Gay marriage activists in Cuba defend their cause
The updated version of Cuba's constitution, which will be the subject of debate beginning Monday, modifies the concept of marriage, now defined as a "voluntary union between a man and a woman," to a "union between two persons."
Without massive rallies but with a lot of passion, LGTBI activists in Cuba use fashion design, social networks and photos of symbolic weddings in the landmark Plaza de la Revolucion in order to raise awareness about the new constitution that will open the way to gay marriage on the island.
Though activists defending the rights of this community have been working for over a decade - with sometimes more, sometimes less government support - their projects notably increased after the contents of a draft of the new Magna Carta became known, and which will be debated starting this Monday in a three-month referendum process.
"When I saw two women dressed as brides, kissing each other and having their wedding pictures taken on the Malecon esplanade and in the Plaza (de la Revolucion), I said to myself, something's going on here," Darily, a Havana woman who was "pleasantly surprised" when she saw the "positive reaction" of most onlookers, told EFE.
The photo shoot, organized by activists of the theater group El Ciervo Encantado (The Enchanted Deer), was one of the "eye-catching" activities intended to make visible the debate on Article 68 of the new constitution, which will be the subject of a referendum next February.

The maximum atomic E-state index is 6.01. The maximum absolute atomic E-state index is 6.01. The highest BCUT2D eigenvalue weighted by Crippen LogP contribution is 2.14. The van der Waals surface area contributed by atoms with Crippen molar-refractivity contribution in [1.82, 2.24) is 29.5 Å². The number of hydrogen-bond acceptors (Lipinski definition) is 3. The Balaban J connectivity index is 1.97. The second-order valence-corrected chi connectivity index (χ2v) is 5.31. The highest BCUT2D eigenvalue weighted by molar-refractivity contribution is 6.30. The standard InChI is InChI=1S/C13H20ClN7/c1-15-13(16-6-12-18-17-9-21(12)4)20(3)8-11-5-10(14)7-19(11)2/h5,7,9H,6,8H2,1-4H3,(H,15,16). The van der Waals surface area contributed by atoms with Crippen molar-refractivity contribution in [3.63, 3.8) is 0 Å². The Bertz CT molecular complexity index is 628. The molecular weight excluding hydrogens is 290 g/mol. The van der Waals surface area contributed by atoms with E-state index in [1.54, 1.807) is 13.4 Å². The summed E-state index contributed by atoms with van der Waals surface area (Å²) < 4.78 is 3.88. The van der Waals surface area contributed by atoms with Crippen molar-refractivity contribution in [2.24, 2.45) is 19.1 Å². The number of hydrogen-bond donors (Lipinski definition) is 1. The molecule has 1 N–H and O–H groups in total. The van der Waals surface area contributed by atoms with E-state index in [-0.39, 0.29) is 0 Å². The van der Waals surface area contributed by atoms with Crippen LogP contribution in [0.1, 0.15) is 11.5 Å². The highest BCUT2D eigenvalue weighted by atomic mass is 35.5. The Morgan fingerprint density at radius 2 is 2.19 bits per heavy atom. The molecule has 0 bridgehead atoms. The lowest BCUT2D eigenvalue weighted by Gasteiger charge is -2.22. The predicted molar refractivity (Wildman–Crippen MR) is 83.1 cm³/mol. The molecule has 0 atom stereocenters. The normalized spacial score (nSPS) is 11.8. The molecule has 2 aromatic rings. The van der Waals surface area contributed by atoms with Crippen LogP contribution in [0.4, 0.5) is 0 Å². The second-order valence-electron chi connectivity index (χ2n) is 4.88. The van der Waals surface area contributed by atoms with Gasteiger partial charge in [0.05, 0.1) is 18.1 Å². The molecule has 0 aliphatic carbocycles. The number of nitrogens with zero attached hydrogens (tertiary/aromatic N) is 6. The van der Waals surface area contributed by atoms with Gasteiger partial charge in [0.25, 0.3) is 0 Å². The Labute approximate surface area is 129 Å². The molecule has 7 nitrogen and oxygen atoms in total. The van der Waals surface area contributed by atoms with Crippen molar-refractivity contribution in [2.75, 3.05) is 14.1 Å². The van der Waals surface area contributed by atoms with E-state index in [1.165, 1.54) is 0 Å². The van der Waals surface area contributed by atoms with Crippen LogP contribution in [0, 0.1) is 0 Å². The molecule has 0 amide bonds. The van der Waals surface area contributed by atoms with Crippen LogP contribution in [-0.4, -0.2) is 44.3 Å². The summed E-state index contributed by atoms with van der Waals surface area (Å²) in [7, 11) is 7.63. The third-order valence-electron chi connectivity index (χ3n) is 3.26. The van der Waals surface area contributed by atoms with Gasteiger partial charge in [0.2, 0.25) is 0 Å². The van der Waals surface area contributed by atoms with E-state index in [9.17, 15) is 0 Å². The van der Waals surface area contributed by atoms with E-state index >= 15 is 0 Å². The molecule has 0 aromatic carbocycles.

The updated Magna Carta modifies the concept of marriage, now defined as a "voluntary union between a man and a woman," to a "union between two persons," which opens the way to the legalization of same-sex marriage and responds to a historic demand by the Cuban LGTBI collective.
Constitutional reform includes among its more noteworthy changes the elimination of the term "communism," though in practice Cuba's political system will continue as usual.
Despite the generalized acceptance of same-sex marriage by the Cuban Parliament, its legalization has provoked widely divergent opinions among the islanders.
For Lolita, "love is free" and gay marriages ought to be something quite "natural," while for Alexander, a biketaxi driver, it's all the same to him because "people do what they want with their lives."
"In Cuba there are few physical areas where people of different ideologies can come together. But to some extent, social networks have filled that gap," EFE was told by Yadiel Cepero, administrator of the Facebook group called Structuring an Agenda of Sexual Diversity in Cuba.